Going into the NFL Draft, and throughout his first couple of seasons, Lamar Jackson and his style of play has been highly debated. Could he get the job done? Why would the Baltimore Ravens adhere to this college like offensive style? Lastly, is it sustainable?
That last question has stuck out, now more than ever. With an everchanging NFL style on offense, the Ravens have done well to accommodate to Lamar Jackson. He has enjoyed a fabulous start to his career, and it can still continue to grow. Today, we will focus on the misconceptions of the Baltimore running game, while focusing on Jackson. How can the Kansas City Chiefs attempt to stop the attack on Monday night? We plan to find that answer at the end.
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Buying And Investing
For so many NFL teams, establishing the run is easier said than done. There are multiple units who struggle to gain consistency. That may be due to a coach’s decision, or the unit is seemingly not good enough to get the job done. There also has to be a commitment made by the coaching staff and players to buy in. While Baltimore has long found winning success as a team, they were able to stay afloat and elongate their team lifecycle when catering to Jackson.
When Joe Flacco was constantly injured, it allowed the Ravens an opportunity to explore their options. Drafting Lamar in 2018 was not just a gimmick. And neither is their offensive style. Taking a chance that they did, and being able to hit the reset button on the offense only made the team better. For Jackson, he has entered into a rarified environment, that most quarterbacks never get to experience at the NFL level.
In addition, this investment into the offense itself and Lamar Jackson, is different than most run orientated offenses. We are not watching a triple option team from the college ranks. Overall, this is very much an NFL style of offense. The Ravens do not become dependent on the ground game. Simply, it is a good job of continuing to push forward and evolve, while forcing opponents to adjust and scheme up multiple blueprints.
Spreading The Wealth
It is important to have ample depth at your skill positions. For running backs, it is often stated that they do not matter. Of course, this is suggesting that you can stick any player into that given spot and good things will continue to come. The Ravens utilize this suggestion to keep the opponent guessing. Whereas with other teams, there are clear cut roles in which runners fill.
The trio of Mark Ingram, JK Dobbins and Gus Edwards are all built and play similarly. Moreover, this group is all given much more freedom than most backfields. When I say that, people may think about snap counts and touches. Not so much. In fact, Ingram never reached 20 touches in a game last year. The fact of the matter, is no one is being leaned on. By staying fresh, these runners have a greater opportunity to cash in. And for Lamar Jackson, he is the best dual threat quarterback in the league. Having the confidence and trust from those players makes life much easier for Baltimore’s decision makers.
Maximizing On Strengths
Piggybacking off of that last paragraph, the Ravens could have just been content with their rush attack entering 2020. But somehow, Ohio State’s Dobbins falls into their lap in Round Two of the 2020 NFL Draft. This makes life and decision making more challenging for opponents.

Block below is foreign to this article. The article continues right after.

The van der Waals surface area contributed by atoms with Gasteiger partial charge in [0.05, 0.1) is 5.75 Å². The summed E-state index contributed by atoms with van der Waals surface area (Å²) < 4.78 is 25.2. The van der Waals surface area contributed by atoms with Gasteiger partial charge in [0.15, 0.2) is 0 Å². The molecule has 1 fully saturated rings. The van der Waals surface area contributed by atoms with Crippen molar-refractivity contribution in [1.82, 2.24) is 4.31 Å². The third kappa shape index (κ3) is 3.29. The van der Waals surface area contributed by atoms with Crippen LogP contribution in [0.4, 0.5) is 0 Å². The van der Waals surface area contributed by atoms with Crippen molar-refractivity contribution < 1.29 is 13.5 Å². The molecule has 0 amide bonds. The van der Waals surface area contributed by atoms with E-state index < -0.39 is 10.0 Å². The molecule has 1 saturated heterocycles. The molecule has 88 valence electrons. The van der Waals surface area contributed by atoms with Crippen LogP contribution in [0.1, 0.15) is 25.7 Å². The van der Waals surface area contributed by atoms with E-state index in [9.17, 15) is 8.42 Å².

With adding another piece to the puzzle, defenses are forced to account for more than they already had to. How does this affect Lamar Jackson? For one, this opens the door up for even more opportunities for him to produce. The Ravens also benefitted by Dobbins being a schematic fit. Jackson can continue to go about his business, just as he would with Ingram or Edwards. As a result, the good teams in the NFL stay good by reinforcing their strengths and not allowing good players (Ingram, Edwards) prevent them from taking even better players (Dobbins).
The final aspect surrounding Lamar Jackson and the running game that I wanted to touch on involves injuries. The aura amongst quarterbacks with running abilities, is that they are going to get hurt too often to see or stay on the field. This could not be more false.
Thanks to Sports Info Solutions, I was able to find out this set of data. Quarterbacks get hurt more on knockdowns (1 out of 67.3 plays), sacks (1 out of 92.5 plays) and scrambles (1 out of 91.7 plays), than they do on designed runs (1 out of 236 plays).
How is this possible? As a runner, players are more aware of protecting themselves. Quarterbacks also have the benefit of being highly preserved by certain penalty calls. On the other hand, defenders have a much more difficult time setting up hits and angles against quarterbacks who run, especially Lamar Jackson. When quarterbacks stand in the pocket, there is a greater abundance of chaos happening with blockers and collisions they cannot see coming.
What Can Kansas City Do?
The easy answer, is that the Kansas City Chiefs must employ more than one way to attack in the game plan. Stacking the box and getting home may suit this Chiefs team well. Based off of speed and instincts from Tyrann Mathieu and others like Damien Wilson, Kansas City can spy Jackson if they feel comfortable. This test of the running game from Baltimore will hopefully lead to learning points and future success later in the season, win or lose on Monday night. Kansas City will need to answer Lamar Jackson’s bell.
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– Braden Holecek is the Kansas City Chiefs managing editor for Full Press Coverage. He covers the NFL. Like and follow on Follow @ebearcat9//platform.twitter.com/widgets.js Follow @FPC_Chiefs//platform.twitter.com/widgets.js and Facebook.